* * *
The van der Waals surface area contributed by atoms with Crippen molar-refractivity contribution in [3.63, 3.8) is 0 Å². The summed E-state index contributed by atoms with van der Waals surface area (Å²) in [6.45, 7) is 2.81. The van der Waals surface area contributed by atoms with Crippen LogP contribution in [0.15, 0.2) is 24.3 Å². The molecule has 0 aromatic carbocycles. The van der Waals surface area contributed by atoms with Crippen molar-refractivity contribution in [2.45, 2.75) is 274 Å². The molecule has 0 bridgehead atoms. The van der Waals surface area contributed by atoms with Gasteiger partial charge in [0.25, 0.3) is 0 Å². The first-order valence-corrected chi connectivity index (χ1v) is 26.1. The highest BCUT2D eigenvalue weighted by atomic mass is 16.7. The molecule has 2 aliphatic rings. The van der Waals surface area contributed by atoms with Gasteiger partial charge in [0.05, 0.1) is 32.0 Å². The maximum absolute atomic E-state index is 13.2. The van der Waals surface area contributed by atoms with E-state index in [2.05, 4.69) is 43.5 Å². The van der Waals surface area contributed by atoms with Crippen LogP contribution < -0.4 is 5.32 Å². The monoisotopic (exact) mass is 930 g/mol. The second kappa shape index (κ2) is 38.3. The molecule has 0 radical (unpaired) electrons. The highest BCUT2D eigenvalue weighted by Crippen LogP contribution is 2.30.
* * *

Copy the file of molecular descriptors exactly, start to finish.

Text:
The van der Waals surface area contributed by atoms with Crippen molar-refractivity contribution in [3.63, 3.8) is 0 Å². The summed E-state index contributed by atoms with van der Waals surface area (Å²) in [6.45, 7) is 2.81. The van der Waals surface area contributed by atoms with Crippen LogP contribution in [0.15, 0.2) is 24.3 Å². The molecule has 0 aromatic carbocycles. The van der Waals surface area contributed by atoms with Crippen molar-refractivity contribution in [2.45, 2.75) is 274 Å². The molecule has 0 bridgehead atoms. The van der Waals surface area contributed by atoms with Gasteiger partial charge in [0.25, 0.3) is 0 Å². The first-order valence-corrected chi connectivity index (χ1v) is 26.1. The highest BCUT2D eigenvalue weighted by atomic mass is 16.7. The molecule has 2 aliphatic rings. The van der Waals surface area contributed by atoms with Gasteiger partial charge in [0.05, 0.1) is 32.0 Å². The maximum absolute atomic E-state index is 13.2. The van der Waals surface area contributed by atoms with E-state index in [2.05, 4.69) is 43.5 Å². The van der Waals surface area contributed by atoms with Crippen LogP contribution < -0.4 is 5.32 Å². The monoisotopic (exact) mass is 930 g/mol. The second kappa shape index (κ2) is 38.3. The molecule has 0 radical (unpaired) electrons. The highest BCUT2D eigenvalue weighted by Crippen LogP contribution is 2.30.